carol-christMary, Mary, quite contrary, how does your garden grow? With silver bells and cockle shells, and pretty little maids all in a row.

From the beginning of horticulture about 8000 BCE or earlier to the present day, weeding has been women’s work. Women, who were the gatherers and preparers of food in traditional nomadic societies, no doubt were the first to discover that seeds dropped at a campsite one year sometimes sprung up as plants the next year. When this discovery was systematized, agriculture was invented, and human beings began to settle down in the first villages and towns.

In the early days of horticulture (the name for the earliest stage of agriculture before the plow was developed), the cycles of planting and harvest and all the stages in between were understood to have been given to mothers by the Great Mother, the Source of Life.  The secrets of planting, seed collection, harvest, and food preparation and preservation were all perceived to be “mysteries” connected to the ongoing cycles of birth, death, and regeneration in the universe.

My grandmother Lena Marie Searing who was born on a farm in Michigan must have learned agricultural secrets from her mother, for she not only created a beautiful garden, she also farmed an orchard and preserved its fruits in glass jars that lined her pantry.  It was she who taught me and my brothers and cousins to love nature.  My mother learned to garden from her mother, but she did not harvest food crops. I think of both of them whenever I work in my garden.

The past few days I have been weeding my garden after heavy rains that left the soil clumpy and moist.  I have weeded before, but I have never enjoyed it so much.  My garden has matured over the past seven years, and now the weeds are more “under control.”  There aren’t so many of them, and as I have now been weeding them out over the years, their roots are shallow.

As I slide a trowel into the earth the weeds lift up and with my fingers I gently pull the plants with their roots from the soil.  The weeds are familiar, though I don’t know all of their names. The “sticky weed” has many tough roots, the clover has many fine ones—both are hard to eradicate. Other weeds are easy to pull up and do not reappear again until the next year.

wild chamomile blooming among "weeds"
wild chamomile blooming among “weeds”

I am discovering that weeding is a delicate process. Sometimes the roots of plants I want in the garden are entangled with those of the weeds. I work carefully choosing the ones to save and the ones to discard.** I leave poppies, chamomile, yellow daisies, and marigolds where I find them, as I consider them to be wildflowers that will provide beauty in my garden when they bloom in spring. I also take care to “keep the soil in good heart” by not discarding too much of it along with the weeds.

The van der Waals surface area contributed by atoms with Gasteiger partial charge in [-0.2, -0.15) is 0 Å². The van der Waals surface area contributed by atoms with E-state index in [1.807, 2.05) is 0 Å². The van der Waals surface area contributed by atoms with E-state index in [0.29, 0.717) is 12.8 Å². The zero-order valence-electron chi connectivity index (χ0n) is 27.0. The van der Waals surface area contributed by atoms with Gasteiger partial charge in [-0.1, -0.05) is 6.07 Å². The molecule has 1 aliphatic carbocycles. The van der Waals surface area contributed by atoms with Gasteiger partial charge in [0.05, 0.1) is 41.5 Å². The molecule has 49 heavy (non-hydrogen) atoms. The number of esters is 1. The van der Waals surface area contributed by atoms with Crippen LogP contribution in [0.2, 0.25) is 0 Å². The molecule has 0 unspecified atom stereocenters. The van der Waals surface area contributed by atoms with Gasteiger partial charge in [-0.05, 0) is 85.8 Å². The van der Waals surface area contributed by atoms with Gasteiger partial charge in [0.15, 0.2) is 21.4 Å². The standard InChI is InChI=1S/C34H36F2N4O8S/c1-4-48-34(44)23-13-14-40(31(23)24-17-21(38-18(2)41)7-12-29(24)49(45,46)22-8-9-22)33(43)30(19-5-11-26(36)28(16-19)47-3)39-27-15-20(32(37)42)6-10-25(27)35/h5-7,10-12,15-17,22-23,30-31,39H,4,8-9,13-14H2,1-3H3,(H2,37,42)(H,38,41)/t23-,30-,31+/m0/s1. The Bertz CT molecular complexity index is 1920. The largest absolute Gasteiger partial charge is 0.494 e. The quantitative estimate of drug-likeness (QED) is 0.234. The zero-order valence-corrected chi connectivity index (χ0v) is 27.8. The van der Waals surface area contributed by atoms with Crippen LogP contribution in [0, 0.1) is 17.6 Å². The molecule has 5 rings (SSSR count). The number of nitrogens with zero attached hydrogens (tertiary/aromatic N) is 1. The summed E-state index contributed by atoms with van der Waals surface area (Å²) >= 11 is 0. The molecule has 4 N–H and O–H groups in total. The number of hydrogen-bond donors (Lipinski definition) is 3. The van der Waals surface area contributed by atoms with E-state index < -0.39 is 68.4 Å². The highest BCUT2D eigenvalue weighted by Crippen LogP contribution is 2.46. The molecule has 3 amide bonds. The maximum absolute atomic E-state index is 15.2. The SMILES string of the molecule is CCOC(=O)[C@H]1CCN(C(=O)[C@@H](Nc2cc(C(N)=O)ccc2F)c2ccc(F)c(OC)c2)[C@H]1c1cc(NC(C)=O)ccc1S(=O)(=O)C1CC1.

As I weed, I think of the women in my village who harvest greens from the fields, feeling certain that some of the weeds I discard are edible.  I marvel at all of the knowledge women have shared and passed down over the past 10,000 years and more, as I realize how little of it I know. My suspicion that some of my weeds could be food is validated when a friend and I order boiled “greens from the mountains” for lunch at a local taverna and are served one of the plants I had thrown into the garbage can.

As I weed, I am reminded of an essay called “Keeping the Soil in Good Heart: Women Weeders, the Environment, and Ecofeminism” by Candice Bradley which was published in Karen J. Warren’s EcofeminismBradley writes that weeding is women’s work in almost all cultures.  As I work, I understand that this is so because weeding is delicate work that requires concentration and patience and that must be repeated. Bradley says that in many cultures men disparage weeding as they disparage housework—not considering either to be “real” work.

Horticulture is the most environmentally friendly form of farming, according to Bradley, because it does the least harm to the soil, and because the weeds that are not eaten are burned or composted and turned back into the earth to replenish it.

While weeding by hand has been considered work for women and children, men have generally controlled the plow and its recent successor, the tractor. However, as Bradly states, the plow and the tractor do not eliminate the need for hand-weeding.  In many cases they encourage the weeds to regenerate. Women and children still weed.

The chemical gardening and farming industry (“round it up”) is based on the premise that weeds can and must be eradicated. Rachel Carson warned us of the danger this approach to agriculture presents to human and all other forms of life.  A by-product of chemical agriculture is that the careful work of women weeders is further discounted.

I do not use chemicals or pesticides in my garden, and I will be out there weeding on a regular basis in the next months.  As I put my hands in the earth, I will think of all the women before me who have weeded and planted, weeded and harvested, and weeded again. Blessed be.

*The title of this essay is an homage to Elizabeth Wayland Barber’s Women’s Work: The First 20,000 Years which discusses and celebrates women and weaving.